to the moneylender, where one bag of maize borrowed had to be repaid with two bags. Finally factors behind the Chambasho SACCOS success story are as follows; Identification of problem is the starting point. The bank services seem not to be a goal in itself, but just a means to solve problems in the community. This brought people together- concept of solidarity affected. The concept of self-help and aspect of voluntarism are well understood in the community. Every one needs a development spirit and long-term vision, without expecting short-term (personal) gains. The elected leaders are committed to this principle. Involvement of different groups: farmers, business people and livestock keepers. Transparency from the beginning: about meetings, progress and performance reports. Lessons learnt from a nearby ward a successful SACCO that had been operating for some time and provided an inspiring. 4. Challenges Policy changes over time have been a challenge to many people to join or formulate SACCOS. For instance in 1976, the cooperative society were dissolved and replaced Ujamaa Villages. Again in 1982 1990 the government replaces the Ujamaaa Village by mixing coops and politics. This was followed by introduction of Rochdale Model of cooperatives in the period of 1991-97. Another challenge is the weak leadership, limited member participation and domination of political rather than business considerations. In order to get out of the current situation it is recommended to focus on the development of capability of cooperative members to take the lead in the operations of SACCOS. Empowered members must show the qualities of full participation and involvement in cooperative activities such as decision making, planning and control; changed behavior and altitude (mind set); commercial minded or business oriented as well as self initiative, innovativeness and transparency.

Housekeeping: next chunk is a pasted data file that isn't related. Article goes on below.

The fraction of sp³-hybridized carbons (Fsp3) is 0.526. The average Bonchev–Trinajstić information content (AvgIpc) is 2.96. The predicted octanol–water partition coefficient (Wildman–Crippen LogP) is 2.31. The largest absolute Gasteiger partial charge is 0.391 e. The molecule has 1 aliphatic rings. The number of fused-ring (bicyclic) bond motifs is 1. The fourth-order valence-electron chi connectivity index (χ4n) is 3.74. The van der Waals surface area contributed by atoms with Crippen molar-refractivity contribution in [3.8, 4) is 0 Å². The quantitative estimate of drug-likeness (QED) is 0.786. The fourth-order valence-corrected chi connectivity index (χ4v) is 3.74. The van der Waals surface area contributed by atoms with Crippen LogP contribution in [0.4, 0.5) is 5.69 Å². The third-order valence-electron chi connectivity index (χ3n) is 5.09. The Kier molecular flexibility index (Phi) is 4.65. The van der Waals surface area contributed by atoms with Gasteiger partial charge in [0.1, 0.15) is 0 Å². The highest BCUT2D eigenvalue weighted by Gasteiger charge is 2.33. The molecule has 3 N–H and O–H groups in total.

5. Lesson learnt and Conclusion Empowerment of members and SACCOS promotes sharing knowledge skills and experience in the process of problem identification, planning, implementation, monitoring and evaluation of the cooperative activities in a participatory manner. This will enable power sharing with the ordinary members in order to build confidence and ability to manage economic activities and cooperatives. The importance of SACCOS in Tanzania is crucial. The emerging of SACCOS in rural area has been seen as Mkombozi[5] to community. SACCOA promotes community ownership and empowerment. It is contributing to give voices to community in accessing financial resources needed. Also provides security

framework to qualify for bank loans to improve communitys efforts in income generating activities. Sustainability of SACCOS is underlined to improve the operational performance of SACCOS to meet customer needs.

[1] Mkombozi as Swahili ward that refers to a server or a solution to financial barriers to farmers. [2] DUNDULIZA is a company limited by shares registered in 2004. Currently, 60% of shares are owned by Financial Services and Development Association (FISEDA) and $)% DID. It works with 28 SACCOS in Songea, Mwanza and Dar es Salaam. [3] DID refer to Desjardins International Development, which own 40% of DUNDULIZA Company LTD Shares. [4] Cooperatives and Rural Development Bank, Tanzania LTD. [5] Mkombozi as Swahili ward that refers to a server or a solution to financial barriers to farmers.